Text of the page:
Longtime Alaska pioneer Vic Fischer’s celebration of life took place on Sunday as hundreds gathered to remember and honor him at the Hotel Captain Cook in Anchorage.
“His goal for this event was to have a party, he said, no crying, no sad eyes, it’s time to bring Alaskan’s together and joyfully reflect on what kinds of great things we’ve done over the past 99 years,” Jane Angvik, who was Vic Fischer’s wife, said.
Vic Fischer made it clear to his loved ones that he wanted his memorial to be a celebration. Those who spoke Sunday shared stories of Fischer, many describing him as kind, gentle, energetic and humble.
Author Charles Wohlforth assisted Fischer in writing his memoirs and spoke of Fischer’s legacy in Alaska.
“Everyone knows Vic’s, sort of, proudest accomplishment was the Alaska constitution and he was the last living delegate, and I understand the last living delegate of any state constitution in the United States,” Wohlforth said.
Fischer was the last surviving delegate of Alaska’s Constitutional Convention which gathered 55 Alaskans in the 1950s to draft the Alaska Constitution. Fischer felt strongly about the first section of Article I which states the inherent rights of Alaska’s citizens: “This constitution is dedicated to the principles that all persons have a natural right to life, liberty the pursuit of happiness, and the enjoyment of the reward of their own industry; that all persons are equal and entitled to equal rights, opportunities, and protection under the law; and that all persons have corresponding obligations to the people and to the state.”
He was deeply involved in Alaska becoming a state, creating the state through the constitution and building the state through laws.
Many politicians attended the celebration of life, a reflection of Fischer’s accomplishments and connection with politics, including Senator Lisa Murkowski, who called Vic Fischer a “treasure.”
“There was never any doubt with Vic,” Murkowski said. “It was not party, it was not politics that drove him, it was what was right, what was best for the people of the state, what was best for democracy.”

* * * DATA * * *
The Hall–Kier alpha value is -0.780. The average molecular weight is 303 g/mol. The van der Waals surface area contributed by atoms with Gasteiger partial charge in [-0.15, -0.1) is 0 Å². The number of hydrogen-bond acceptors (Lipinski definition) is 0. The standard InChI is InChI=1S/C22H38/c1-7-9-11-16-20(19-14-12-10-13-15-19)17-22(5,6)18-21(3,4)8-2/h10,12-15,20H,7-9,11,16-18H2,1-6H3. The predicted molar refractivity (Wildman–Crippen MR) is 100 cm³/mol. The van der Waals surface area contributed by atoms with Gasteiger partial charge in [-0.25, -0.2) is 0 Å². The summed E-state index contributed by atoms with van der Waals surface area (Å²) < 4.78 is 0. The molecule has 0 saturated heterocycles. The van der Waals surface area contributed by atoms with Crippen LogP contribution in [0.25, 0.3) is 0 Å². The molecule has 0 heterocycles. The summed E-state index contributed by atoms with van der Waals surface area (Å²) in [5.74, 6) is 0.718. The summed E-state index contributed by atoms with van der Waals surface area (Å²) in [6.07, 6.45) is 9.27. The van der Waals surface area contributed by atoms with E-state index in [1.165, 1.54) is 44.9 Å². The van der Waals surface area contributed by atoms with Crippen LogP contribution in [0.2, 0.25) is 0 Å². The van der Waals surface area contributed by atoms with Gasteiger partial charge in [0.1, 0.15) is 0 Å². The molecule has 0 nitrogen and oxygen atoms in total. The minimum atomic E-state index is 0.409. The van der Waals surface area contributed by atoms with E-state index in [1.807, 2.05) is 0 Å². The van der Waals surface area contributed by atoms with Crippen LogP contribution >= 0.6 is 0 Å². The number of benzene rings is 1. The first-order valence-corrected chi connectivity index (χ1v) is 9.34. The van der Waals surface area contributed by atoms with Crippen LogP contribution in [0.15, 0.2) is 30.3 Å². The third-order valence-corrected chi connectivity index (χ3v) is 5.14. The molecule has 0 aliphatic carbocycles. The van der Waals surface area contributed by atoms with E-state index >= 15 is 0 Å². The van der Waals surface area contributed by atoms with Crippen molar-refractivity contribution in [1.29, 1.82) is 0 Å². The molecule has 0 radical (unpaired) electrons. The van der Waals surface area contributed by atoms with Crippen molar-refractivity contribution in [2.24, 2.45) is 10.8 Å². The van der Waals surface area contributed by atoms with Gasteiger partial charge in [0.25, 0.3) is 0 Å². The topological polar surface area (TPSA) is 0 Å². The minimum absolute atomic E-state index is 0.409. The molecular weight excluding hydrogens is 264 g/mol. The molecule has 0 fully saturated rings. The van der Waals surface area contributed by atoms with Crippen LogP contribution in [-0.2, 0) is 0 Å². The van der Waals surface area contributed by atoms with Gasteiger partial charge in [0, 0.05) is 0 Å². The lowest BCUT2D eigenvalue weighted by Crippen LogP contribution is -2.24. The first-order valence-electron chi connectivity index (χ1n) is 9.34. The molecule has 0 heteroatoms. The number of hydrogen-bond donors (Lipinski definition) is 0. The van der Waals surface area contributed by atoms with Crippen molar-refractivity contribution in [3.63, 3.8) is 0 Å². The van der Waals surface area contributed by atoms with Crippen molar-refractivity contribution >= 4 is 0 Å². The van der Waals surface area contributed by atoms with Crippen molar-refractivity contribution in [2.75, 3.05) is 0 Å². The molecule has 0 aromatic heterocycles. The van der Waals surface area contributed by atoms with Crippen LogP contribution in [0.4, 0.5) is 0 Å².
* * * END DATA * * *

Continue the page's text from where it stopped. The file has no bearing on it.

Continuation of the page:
Murkowski entered into the congressional record, last week, a statement honoring Vic Fischer. She hopes the rest of the country will also learn of Fischer’s contributions to Alaska.
“He had so many accomplishments because he always stayed young, always stayed engaged, all the way into his 90′s, he was still politically active,” Wohlforth said.
Wohlforth said robust attendance at Sunday’s celebration of life is a reflection of how loved Fischer was, and how man lives he touched.
“Vic was really about the future and what he would want from Alaskans is to get involved, get out there and to make Alaska better and that’s what he always did and always wanted to inspire everyone else to do,” Wohlforth said.
“His presence was stamped here on this earth and his work will live on if we each do our part in his honor and memory,” a line stated in the event’s program materials.
Fischer died in October at the age of 99. He’s survived by his wife, Jane Angvik, sons Greg and Joe Fischer, daughters Ruth Angvik Dinkins and Yonni Fischer, his grandchildren, a great-grandchild, grandnieces, nephews and extended family.
The family says they’re grateful to the many people who have shown kindness and grace while they’re mourning his loss, and for all of those who have made his celebration of life possible.
Source : Alaskanews